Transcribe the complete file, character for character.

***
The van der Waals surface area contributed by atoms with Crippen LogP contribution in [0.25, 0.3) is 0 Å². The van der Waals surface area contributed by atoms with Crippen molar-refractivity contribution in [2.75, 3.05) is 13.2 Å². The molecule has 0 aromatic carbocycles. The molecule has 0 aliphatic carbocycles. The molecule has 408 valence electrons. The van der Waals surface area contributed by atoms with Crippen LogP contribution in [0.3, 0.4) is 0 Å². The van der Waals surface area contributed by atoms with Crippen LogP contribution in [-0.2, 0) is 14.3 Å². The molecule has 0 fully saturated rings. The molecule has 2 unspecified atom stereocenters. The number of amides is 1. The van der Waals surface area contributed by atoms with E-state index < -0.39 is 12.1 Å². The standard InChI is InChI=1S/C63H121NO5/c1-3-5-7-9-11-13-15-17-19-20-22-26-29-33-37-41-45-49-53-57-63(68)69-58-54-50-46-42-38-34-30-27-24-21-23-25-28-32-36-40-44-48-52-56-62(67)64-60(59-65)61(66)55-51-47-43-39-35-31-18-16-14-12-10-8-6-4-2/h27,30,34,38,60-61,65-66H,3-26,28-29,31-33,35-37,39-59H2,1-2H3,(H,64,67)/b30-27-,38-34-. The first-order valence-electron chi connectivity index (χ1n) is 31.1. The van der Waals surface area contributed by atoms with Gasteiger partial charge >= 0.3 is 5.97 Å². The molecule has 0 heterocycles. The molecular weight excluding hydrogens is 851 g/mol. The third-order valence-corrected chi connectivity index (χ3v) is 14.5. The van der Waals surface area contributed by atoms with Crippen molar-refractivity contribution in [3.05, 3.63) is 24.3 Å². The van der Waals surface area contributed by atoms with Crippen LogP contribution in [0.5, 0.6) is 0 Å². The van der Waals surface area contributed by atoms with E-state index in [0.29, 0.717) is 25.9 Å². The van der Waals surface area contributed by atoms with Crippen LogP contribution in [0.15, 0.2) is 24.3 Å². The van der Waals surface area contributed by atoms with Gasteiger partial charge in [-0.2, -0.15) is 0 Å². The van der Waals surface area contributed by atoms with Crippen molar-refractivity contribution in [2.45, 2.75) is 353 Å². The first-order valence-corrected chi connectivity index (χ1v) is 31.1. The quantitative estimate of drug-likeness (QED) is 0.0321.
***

The van der Waals surface area contributed by atoms with Crippen LogP contribution in [0.25, 0.3) is 0 Å². The van der Waals surface area contributed by atoms with Crippen molar-refractivity contribution in [2.75, 3.05) is 13.2 Å². The molecule has 0 aromatic carbocycles. The molecule has 0 aliphatic carbocycles. The molecule has 408 valence electrons. The van der Waals surface area contributed by atoms with Crippen LogP contribution in [0.3, 0.4) is 0 Å². The van der Waals surface area contributed by atoms with Crippen LogP contribution in [-0.2, 0) is 14.3 Å². The molecule has 0 fully saturated rings. The molecule has 2 unspecified atom stereocenters. The number of amides is 1. The van der Waals surface area contributed by atoms with E-state index < -0.39 is 12.1 Å². The standard InChI is InChI=1S/C63H121NO5/c1-3-5-7-9-11-13-15-17-19-20-22-26-29-33-37-41-45-49-53-57-63(68)69-58-54-50-46-42-38-34-30-27-24-21-23-25-28-32-36-40-44-48-52-56-62(67)64-60(59-65)61(66)55-51-47-43-39-35-31-18-16-14-12-10-8-6-4-2/h27,30,34,38,60-61,65-66H,3-26,28-29,31-33,35-37,39-59H2,1-2H3,(H,64,67)/b30-27-,38-34-. The first-order valence-electron chi connectivity index (χ1n) is 31.1. The van der Waals surface area contributed by atoms with Gasteiger partial charge >= 0.3 is 5.97 Å². The molecule has 0 heterocycles. The molecular weight excluding hydrogens is 851 g/mol. The third-order valence-corrected chi connectivity index (χ3v) is 14.5. The van der Waals surface area contributed by atoms with Crippen molar-refractivity contribution in [3.05, 3.63) is 24.3 Å². The van der Waals surface area contributed by atoms with Crippen LogP contribution in [0.5, 0.6) is 0 Å². The van der Waals surface area contributed by atoms with E-state index in [0.29, 0.717) is 25.9 Å². The van der Waals surface area contributed by atoms with Crippen LogP contribution in [0.15, 0.2) is 24.3 Å². The van der Waals surface area contributed by atoms with Gasteiger partial charge in [-0.2, -0.15) is 0 Å². The van der Waals surface area contributed by atoms with Crippen molar-refractivity contribution in [2.45, 2.75) is 353 Å². The first-order valence-corrected chi connectivity index (χ1v) is 31.1. The quantitative estimate of drug-likeness (QED) is 0.0321.